Paul Punnoose helps in a clinic in Peru. Serving in missions helped him discern his call to religious life. (Photo courtesy of Father Tom Lankenau, SJ)
Punnoose left Bishop White in 2017 and returned to Boise. He enrolled at Boise State and became involved with St. Paul’s Catholic Student Center and with FOCUS (Fellowship of Catholic University Students). In 2018 and 2019, he went on a short-term FOCUS Medical Mission to Peru, helping destitute communities.
Through the COVID-19 pandemic, Punnoose continued to discern whether to join a Carmelite order. He worried about living a life of poverty and obedience, community life and being away from his family. “Jesus kept gently and tenderly inviting me to place my trust in Him, assuring me that He would be my strength, my capability, and my everything,” he said.
In prayer, he was directed to 2 Corinthians 12:9: “My grace is sufficient for you, for my power is made perfect in weakness.” Another prayer that helped him was the St. Faustina prayer, “Jesus, I trust in You.”
After his six months of Candidacy, Punnoose will enter the Postulancy, typically three months, where he will prepare formally to join the Carmelite Order. This is followed by Novitiate, which is when he will receive the habit and his new name and title. The Novitiate is usually two years, but can change according to the community’s discretion.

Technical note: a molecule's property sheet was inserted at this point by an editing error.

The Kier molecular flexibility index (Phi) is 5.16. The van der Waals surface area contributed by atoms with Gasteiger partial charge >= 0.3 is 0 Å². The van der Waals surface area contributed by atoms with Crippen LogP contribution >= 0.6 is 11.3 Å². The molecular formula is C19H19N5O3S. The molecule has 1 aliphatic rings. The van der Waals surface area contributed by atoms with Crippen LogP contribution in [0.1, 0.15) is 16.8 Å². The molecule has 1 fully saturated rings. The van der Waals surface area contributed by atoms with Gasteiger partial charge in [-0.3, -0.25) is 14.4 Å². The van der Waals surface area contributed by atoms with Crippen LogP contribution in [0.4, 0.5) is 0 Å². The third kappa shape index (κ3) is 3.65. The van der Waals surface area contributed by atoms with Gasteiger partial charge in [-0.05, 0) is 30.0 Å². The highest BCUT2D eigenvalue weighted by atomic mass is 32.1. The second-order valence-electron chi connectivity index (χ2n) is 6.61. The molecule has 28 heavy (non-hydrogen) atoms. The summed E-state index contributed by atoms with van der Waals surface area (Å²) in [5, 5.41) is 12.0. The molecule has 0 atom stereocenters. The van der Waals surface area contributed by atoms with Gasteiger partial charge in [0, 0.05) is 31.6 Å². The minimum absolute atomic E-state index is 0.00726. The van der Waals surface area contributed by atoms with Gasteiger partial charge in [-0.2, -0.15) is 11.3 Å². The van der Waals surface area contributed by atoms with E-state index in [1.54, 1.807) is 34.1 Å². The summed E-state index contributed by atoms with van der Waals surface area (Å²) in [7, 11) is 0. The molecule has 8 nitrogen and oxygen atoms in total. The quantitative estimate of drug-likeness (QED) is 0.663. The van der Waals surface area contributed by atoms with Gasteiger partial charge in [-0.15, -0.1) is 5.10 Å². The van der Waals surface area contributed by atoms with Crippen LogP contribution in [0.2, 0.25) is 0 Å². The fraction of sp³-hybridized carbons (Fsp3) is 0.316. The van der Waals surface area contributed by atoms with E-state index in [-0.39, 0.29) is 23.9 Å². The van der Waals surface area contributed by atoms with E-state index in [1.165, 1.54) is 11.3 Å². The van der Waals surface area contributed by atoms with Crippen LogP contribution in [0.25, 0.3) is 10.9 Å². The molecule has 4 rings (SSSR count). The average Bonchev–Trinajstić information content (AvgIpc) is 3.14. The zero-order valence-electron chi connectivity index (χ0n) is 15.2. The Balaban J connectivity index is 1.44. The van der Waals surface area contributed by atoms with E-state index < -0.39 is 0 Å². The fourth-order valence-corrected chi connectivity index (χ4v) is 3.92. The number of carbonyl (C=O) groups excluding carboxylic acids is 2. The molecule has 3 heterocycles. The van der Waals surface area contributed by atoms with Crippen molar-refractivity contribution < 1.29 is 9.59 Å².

At the end of his novitiate, Pun-noose will be permitted to make his First Vows, which are renewed annually for five to seven years. When the Community has discerned that enough time has passed and that he is ready to make a permanent commitment, he will be able to make his Final Vows. If the Community discerns that he is called to the priesthood, he will prepare for ordination following his Final Vows.
“As for plans, I really have none other than to love Jesus, who is loved so little,” he said.
If you enjoyed this story and would like to read more like it, please consider buying a subscription to the Idaho Catholic Register. Your $20 yearly subscription also supports the work of the Diocese of Boise Communications Department, which includes not only the newspaper, but this website, social media posts and videos. You can subscribe here, or through your parish, or send a check to 1501 S. Federal Way, Boise, ID, 83705: or call 208-350-7554 to leave a credit card payment. Thank you, and God bless you.